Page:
rectal cancer, went with White on muchof his provincewide road trip.
Laxdal’s insights went beyondthe work of doctors and nurses. AtEdmonton’s Royal Alexandra Hospital,Laxdal was particularly struck by theoperating room attendants. “Alex”crews can prep an operating room in10 minutes; most other hospitals taketwice as long. Laxdal likens the workersto a car race pit crew. “As soon as thepatient is sewn up, they are in that roomcleaning and preparing for the nextLaxdal is also a part of the ERAS—Enhanced Recovery After Surgery––project, which gets surgical patientshome more quickly. “I was told I wouldbe in the hospital up to 21 days, andheck, I was out in six days. I would haveERAS is a massive shift in surgicalthinking, White says. “I do a lot of surgeryon the bowel and the colon. Classically,you would operate, and the patientwouldn’t be given anything by mouth forseveral days afterward.” This approach,while understandably cautious, translatesinto long hospital stays.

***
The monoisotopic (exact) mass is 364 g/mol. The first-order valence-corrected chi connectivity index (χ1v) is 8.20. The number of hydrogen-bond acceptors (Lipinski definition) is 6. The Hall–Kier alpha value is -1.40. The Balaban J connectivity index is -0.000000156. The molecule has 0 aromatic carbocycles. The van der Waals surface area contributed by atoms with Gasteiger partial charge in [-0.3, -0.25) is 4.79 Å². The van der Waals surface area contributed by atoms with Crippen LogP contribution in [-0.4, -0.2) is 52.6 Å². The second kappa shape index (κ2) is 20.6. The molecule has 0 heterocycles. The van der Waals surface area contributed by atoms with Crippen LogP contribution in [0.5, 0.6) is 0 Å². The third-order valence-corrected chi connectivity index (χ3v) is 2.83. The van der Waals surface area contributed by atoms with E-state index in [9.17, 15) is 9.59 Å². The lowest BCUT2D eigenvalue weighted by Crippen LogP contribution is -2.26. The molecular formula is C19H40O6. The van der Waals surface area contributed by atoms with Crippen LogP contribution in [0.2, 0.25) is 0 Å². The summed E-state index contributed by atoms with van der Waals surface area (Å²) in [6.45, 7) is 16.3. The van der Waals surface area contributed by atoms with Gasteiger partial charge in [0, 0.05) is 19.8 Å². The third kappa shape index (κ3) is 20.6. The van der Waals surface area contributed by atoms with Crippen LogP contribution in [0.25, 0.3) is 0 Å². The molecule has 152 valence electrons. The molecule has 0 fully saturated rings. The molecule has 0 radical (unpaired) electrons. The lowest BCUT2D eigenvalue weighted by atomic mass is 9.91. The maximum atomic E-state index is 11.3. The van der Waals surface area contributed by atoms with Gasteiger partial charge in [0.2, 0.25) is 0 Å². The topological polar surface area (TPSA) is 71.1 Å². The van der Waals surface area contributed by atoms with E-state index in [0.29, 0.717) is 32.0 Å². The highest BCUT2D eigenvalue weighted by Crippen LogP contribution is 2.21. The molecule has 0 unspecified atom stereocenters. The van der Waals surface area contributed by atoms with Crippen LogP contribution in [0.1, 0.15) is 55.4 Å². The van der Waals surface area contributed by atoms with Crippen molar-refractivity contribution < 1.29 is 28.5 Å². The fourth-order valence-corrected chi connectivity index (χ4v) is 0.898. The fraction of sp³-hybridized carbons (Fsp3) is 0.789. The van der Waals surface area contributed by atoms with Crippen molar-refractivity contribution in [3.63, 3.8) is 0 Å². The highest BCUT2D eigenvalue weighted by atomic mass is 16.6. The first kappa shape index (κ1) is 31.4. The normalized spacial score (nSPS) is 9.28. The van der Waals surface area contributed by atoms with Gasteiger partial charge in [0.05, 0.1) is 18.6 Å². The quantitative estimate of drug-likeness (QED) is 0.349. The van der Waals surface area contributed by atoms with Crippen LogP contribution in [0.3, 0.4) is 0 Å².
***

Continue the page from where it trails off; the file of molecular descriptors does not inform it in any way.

“What happens if we were to feed
people after the surgery? Would that be
okay? What happens if we get them up
and walking after surgery, or give them
some laxatives and make them move a
bit?” Thanks to ERAS, the Surgery SCN
In turn, ERAS has freed up critical
resources, White says. “If you’re not in
that bed in the hospital anymore, we can
bring somebody else in to have surgery.”
Like White, Laxdal is thrilled to be
at the forefront of change in Alberta
healthcare. “We all want the same thing.
We all want better health outcomes for
“Someday, we all will be patients.”|aWe all want the samething. We all wantbetter health outcomesfor Albertans